EMDR for Children

Eye Movement Desensitisation and Reprocessing (EMDR) is a relatively new therapy, which has been established for over 20 years. It is an extremely effective treatment for people – children as well as adults – who have had traumatic experiences.

EMDR

How does trauma affect us?

Everyone has traumatic experiences during their lives. The effects can be physical, psychological or a mixture of the two. Most recover quickly, some do not. Sometimes the effect of a trauma can stay with us and affect our lives long after the event. Specialist help may be needed to aid recovery.

 

The effects on children

Sometimes the traumas a child experiences are easy to see – death, or a road traffic accident, for example. But it is not always that easy.

The traumas are usually clear-cut, but not always. Sometimes, as a parent, you may know what the trauma might be but your child does not. This could be because the traumas may have taken place so early in life that they are not remembered or the child may have pushed them out of mind or “forgotten” them.

When children do not remember the traumatic incidents, they often show the effects through behaviour. These are often signs of ‘Emotional stuck points’ (ESP). For example they may not laugh, play or smile much. They may be too obedient and willing to go with any adult. They may be unable to stand up for themselves or protest when badly treated. Sometimes parents know something is very wrong but are not aware that anything traumatic has happened.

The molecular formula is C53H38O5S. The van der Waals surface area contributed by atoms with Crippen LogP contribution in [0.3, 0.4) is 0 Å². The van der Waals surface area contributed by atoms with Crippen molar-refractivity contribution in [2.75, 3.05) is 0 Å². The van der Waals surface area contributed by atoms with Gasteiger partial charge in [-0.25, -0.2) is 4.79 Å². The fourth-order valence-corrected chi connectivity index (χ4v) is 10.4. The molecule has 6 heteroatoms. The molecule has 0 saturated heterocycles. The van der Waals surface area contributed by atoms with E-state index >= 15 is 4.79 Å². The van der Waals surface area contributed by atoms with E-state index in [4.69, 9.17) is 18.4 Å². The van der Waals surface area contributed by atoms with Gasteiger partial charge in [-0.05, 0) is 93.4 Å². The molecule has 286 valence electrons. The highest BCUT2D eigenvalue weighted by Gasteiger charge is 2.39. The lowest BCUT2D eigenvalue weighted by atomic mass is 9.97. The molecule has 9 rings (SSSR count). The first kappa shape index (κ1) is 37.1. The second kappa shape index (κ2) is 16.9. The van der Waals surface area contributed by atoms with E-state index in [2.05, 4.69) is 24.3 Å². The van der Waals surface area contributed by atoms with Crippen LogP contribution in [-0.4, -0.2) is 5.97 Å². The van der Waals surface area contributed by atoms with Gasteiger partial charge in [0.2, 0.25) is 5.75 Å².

‘Emotional stuck points’ tend to be less clear-cut than specific traumas. EMDR can be used to improve self-esteem and help with depression, anxiety, non-co-operation or anti-social behaviour such as lying and stealing. Self-esteem targets can be especially useful with children diagnosed as ADHD, as they are frequently and repetitively traumatized by the school systems, their peers, and their families.

Why is traumatic experience so relevant?

This seems to have something to do with the way the brain processes information when traumas occur.